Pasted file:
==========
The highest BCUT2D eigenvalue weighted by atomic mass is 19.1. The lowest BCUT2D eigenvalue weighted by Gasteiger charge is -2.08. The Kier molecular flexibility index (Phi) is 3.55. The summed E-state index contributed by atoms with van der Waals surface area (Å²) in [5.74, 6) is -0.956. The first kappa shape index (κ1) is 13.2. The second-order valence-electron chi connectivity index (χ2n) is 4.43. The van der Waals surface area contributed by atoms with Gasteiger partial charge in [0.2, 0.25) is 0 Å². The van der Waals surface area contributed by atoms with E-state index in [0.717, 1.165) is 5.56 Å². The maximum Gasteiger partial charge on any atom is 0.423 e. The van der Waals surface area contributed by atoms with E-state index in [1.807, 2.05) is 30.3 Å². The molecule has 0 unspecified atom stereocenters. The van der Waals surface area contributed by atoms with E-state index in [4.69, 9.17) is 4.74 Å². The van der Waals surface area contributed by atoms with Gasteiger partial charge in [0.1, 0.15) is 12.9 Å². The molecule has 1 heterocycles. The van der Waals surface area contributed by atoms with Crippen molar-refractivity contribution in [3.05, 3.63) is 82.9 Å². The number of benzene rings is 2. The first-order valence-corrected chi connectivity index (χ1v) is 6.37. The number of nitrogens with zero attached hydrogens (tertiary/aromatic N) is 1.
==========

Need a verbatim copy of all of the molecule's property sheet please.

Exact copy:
The highest BCUT2D eigenvalue weighted by atomic mass is 19.1. The lowest BCUT2D eigenvalue weighted by Gasteiger charge is -2.08. The Kier molecular flexibility index (Phi) is 3.55. The summed E-state index contributed by atoms with van der Waals surface area (Å²) in [5.74, 6) is -0.956. The first kappa shape index (κ1) is 13.2. The second-order valence-electron chi connectivity index (χ2n) is 4.43. The van der Waals surface area contributed by atoms with Gasteiger partial charge in [0.2, 0.25) is 0 Å². The van der Waals surface area contributed by atoms with E-state index in [0.717, 1.165) is 5.56 Å². The maximum Gasteiger partial charge on any atom is 0.423 e. The van der Waals surface area contributed by atoms with E-state index in [1.807, 2.05) is 30.3 Å². The molecule has 0 unspecified atom stereocenters. The van der Waals surface area contributed by atoms with E-state index in [4.69, 9.17) is 4.74 Å². The van der Waals surface area contributed by atoms with Gasteiger partial charge in [0.1, 0.15) is 12.9 Å². The molecule has 1 heterocycles. The van der Waals surface area contributed by atoms with Crippen molar-refractivity contribution in [3.05, 3.63) is 82.9 Å². The number of benzene rings is 2. The first-order valence-corrected chi connectivity index (χ1v) is 6.37. The number of nitrogens with zero attached hydrogens (tertiary/aromatic N) is 1.